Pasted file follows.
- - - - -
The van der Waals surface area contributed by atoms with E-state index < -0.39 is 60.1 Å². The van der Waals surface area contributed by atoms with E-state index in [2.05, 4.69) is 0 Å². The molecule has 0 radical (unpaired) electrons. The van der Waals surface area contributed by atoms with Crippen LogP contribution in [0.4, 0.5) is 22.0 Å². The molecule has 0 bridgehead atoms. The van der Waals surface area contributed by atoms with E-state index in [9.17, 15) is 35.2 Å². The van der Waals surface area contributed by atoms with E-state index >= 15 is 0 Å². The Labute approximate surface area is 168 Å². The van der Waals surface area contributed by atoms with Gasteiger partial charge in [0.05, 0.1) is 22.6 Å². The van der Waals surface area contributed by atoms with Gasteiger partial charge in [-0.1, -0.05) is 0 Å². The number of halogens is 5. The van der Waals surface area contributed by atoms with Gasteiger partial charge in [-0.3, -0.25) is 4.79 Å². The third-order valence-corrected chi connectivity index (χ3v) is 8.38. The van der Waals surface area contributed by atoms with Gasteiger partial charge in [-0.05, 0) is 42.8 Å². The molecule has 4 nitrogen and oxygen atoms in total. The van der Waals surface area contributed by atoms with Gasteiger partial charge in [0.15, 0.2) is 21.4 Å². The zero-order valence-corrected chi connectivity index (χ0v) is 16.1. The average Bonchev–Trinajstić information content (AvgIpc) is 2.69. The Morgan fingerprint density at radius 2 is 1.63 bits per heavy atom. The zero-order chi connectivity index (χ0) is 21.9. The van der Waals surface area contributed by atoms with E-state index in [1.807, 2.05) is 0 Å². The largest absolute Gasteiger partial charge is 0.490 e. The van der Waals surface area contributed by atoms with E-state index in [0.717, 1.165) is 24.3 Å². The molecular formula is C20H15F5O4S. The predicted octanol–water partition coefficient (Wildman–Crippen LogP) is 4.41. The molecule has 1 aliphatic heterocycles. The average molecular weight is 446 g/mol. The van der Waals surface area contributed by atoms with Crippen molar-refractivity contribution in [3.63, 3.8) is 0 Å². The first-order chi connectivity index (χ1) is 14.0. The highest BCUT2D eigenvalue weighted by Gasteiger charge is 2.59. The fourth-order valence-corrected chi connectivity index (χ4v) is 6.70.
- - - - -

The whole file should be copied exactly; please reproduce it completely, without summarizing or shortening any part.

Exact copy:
The van der Waals surface area contributed by atoms with E-state index < -0.39 is 60.1 Å². The van der Waals surface area contributed by atoms with E-state index in [2.05, 4.69) is 0 Å². The molecule has 0 radical (unpaired) electrons. The van der Waals surface area contributed by atoms with Crippen LogP contribution in [0.4, 0.5) is 22.0 Å². The molecule has 0 bridgehead atoms. The van der Waals surface area contributed by atoms with E-state index in [9.17, 15) is 35.2 Å². The van der Waals surface area contributed by atoms with E-state index >= 15 is 0 Å². The Labute approximate surface area is 168 Å². The van der Waals surface area contributed by atoms with Gasteiger partial charge in [0.05, 0.1) is 22.6 Å². The van der Waals surface area contributed by atoms with Gasteiger partial charge in [-0.1, -0.05) is 0 Å². The number of halogens is 5. The van der Waals surface area contributed by atoms with Gasteiger partial charge in [-0.3, -0.25) is 4.79 Å². The third-order valence-corrected chi connectivity index (χ3v) is 8.38. The van der Waals surface area contributed by atoms with Gasteiger partial charge in [-0.05, 0) is 42.8 Å². The molecule has 4 nitrogen and oxygen atoms in total. The van der Waals surface area contributed by atoms with Gasteiger partial charge in [0.15, 0.2) is 21.4 Å². The zero-order valence-corrected chi connectivity index (χ0v) is 16.1. The average Bonchev–Trinajstić information content (AvgIpc) is 2.69. The Morgan fingerprint density at radius 2 is 1.63 bits per heavy atom. The zero-order chi connectivity index (χ0) is 21.9. The van der Waals surface area contributed by atoms with E-state index in [1.807, 2.05) is 0 Å². The largest absolute Gasteiger partial charge is 0.490 e. The van der Waals surface area contributed by atoms with E-state index in [0.717, 1.165) is 24.3 Å². The molecular formula is C20H15F5O4S. The predicted octanol–water partition coefficient (Wildman–Crippen LogP) is 4.41. The molecule has 1 aliphatic heterocycles. The average molecular weight is 446 g/mol. The van der Waals surface area contributed by atoms with Crippen molar-refractivity contribution in [3.63, 3.8) is 0 Å². The first-order chi connectivity index (χ1) is 14.0. The highest BCUT2D eigenvalue weighted by Gasteiger charge is 2.59. The fourth-order valence-corrected chi connectivity index (χ4v) is 6.70.